The first option is a good mix of organic potting soil, orchid bark, perlite, and horticultural charcoal. We recommend less bark and more perlite.
they do best in a specially mixed soil that better replicates their natural habitat. We recommend 3 parts potting soil to 1 part succulent and cactus mix. You can also add 1 part coco coir. Some plant owners will also give their ZZ plants a few handfuls of compost and a half layer of worm compost to give the plant some added nutrients.
If your home is at a comfortable temperature for you, then it’s generally a good temperature for your indoor plants as well. Your Zanzibar Gem grows best between 15 and 23°C with average humidity in the home. It is important to keep your ZZ plant protected and out of temperatures below 7°C. if you live in a drier zone, consider placing a humidifier near your Zanzibar Gem, especially in winter. Make sure you keep it away from any cold drafts as well as air conditioning or heater vents. And if you ZZ plant needs repotting, do it in spring so it has an easier time recovering from the shock of repotting.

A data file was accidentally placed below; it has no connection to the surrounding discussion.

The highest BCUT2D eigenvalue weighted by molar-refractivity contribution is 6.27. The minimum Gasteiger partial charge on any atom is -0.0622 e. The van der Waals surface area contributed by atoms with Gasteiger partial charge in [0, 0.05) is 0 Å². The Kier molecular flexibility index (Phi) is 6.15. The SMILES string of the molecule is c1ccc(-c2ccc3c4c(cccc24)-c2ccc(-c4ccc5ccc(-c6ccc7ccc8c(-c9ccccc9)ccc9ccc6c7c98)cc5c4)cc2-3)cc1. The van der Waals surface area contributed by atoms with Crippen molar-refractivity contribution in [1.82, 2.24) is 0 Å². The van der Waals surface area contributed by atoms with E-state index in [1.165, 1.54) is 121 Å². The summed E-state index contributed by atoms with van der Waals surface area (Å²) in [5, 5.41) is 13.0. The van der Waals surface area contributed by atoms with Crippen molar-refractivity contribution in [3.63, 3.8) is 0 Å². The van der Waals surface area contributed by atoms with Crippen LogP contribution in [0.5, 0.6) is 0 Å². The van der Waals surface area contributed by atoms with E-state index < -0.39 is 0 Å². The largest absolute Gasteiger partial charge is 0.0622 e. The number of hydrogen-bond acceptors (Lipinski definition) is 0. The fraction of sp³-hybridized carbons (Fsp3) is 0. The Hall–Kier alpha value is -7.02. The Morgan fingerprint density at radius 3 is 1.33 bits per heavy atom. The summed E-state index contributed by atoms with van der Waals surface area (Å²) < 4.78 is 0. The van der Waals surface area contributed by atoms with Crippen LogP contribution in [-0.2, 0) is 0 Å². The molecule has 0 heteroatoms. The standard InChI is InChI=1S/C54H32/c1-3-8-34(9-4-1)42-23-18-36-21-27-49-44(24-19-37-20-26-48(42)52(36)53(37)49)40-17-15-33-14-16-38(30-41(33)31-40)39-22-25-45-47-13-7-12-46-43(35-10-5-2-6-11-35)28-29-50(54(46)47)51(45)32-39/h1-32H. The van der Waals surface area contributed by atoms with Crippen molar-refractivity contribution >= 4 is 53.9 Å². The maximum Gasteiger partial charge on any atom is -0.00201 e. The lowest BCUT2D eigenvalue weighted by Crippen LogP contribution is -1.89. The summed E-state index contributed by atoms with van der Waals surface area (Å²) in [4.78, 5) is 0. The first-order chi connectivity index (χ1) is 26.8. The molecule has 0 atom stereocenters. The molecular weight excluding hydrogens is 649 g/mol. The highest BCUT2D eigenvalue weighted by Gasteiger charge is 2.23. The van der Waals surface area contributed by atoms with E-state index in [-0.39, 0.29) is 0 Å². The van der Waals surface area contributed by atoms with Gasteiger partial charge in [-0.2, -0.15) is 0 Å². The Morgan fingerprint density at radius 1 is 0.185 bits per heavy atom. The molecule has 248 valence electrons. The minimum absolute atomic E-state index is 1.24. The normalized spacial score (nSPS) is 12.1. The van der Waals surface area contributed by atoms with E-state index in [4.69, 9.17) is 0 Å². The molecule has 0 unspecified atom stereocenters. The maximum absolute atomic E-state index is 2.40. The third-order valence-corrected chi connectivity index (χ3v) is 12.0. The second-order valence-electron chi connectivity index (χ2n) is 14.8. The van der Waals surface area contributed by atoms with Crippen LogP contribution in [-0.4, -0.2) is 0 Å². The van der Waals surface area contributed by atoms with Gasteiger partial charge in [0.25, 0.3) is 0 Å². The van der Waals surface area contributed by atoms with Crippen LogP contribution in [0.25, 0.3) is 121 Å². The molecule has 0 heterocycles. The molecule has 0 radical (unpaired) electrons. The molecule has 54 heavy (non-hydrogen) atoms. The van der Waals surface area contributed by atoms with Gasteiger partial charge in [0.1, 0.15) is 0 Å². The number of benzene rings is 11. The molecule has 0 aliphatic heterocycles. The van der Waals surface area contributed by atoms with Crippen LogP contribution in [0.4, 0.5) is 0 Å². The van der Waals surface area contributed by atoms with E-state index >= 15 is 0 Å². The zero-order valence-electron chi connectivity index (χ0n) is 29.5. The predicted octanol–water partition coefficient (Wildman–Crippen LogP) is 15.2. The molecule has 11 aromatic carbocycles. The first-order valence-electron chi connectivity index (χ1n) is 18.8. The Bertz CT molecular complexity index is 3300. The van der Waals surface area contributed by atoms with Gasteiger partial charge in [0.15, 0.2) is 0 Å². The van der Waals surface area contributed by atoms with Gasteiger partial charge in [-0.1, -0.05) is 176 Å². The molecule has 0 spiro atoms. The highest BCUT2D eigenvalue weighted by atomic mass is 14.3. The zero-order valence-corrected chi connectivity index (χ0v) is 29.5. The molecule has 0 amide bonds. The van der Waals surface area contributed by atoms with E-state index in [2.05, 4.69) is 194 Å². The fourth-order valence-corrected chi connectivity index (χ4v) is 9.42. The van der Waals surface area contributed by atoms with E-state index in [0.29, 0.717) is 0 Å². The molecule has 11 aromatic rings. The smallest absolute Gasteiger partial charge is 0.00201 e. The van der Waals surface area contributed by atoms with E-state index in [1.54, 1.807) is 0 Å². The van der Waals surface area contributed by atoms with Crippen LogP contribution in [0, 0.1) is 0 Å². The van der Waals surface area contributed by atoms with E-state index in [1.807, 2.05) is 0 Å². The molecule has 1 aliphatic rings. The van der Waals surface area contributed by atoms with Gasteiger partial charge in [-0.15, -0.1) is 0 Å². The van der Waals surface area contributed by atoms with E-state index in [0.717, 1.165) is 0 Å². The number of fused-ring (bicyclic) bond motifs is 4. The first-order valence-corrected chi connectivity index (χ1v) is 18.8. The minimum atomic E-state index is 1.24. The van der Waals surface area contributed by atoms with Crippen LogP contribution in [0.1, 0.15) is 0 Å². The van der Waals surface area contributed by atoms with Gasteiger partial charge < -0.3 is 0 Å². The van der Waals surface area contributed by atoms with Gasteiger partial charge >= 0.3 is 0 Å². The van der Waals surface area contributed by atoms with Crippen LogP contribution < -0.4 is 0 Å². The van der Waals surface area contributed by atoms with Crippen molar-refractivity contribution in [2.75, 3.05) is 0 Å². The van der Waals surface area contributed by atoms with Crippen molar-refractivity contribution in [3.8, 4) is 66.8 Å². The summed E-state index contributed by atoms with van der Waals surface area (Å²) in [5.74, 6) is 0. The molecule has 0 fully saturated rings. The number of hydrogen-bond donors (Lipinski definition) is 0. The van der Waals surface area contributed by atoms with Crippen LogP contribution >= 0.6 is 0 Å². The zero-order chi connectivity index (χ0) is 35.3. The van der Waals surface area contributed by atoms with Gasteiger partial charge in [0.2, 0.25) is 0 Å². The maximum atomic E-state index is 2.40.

As we mentioned above, ZZ plants love humidity. This is because Zanzibar Gems are native to tropical regions where humidity tends to be higher. However, these plants tend to be very adaptable and can survive in our drier air with only a little brown on their tips. But if you think your ZZ plant is starting to look stressed due to a lack of humidity, there are a few things to do. Like we said earlier, you can buy a humidifier (if you can afford to do so) and place it close to your Zanzibar Gem. You can also fill a plate or pot plant saucer with water and pebbles. Place the plant on top of the pebbles, but make sure the drainage holes aren’t submerged in water. Finally, misting a few times a week should help as well.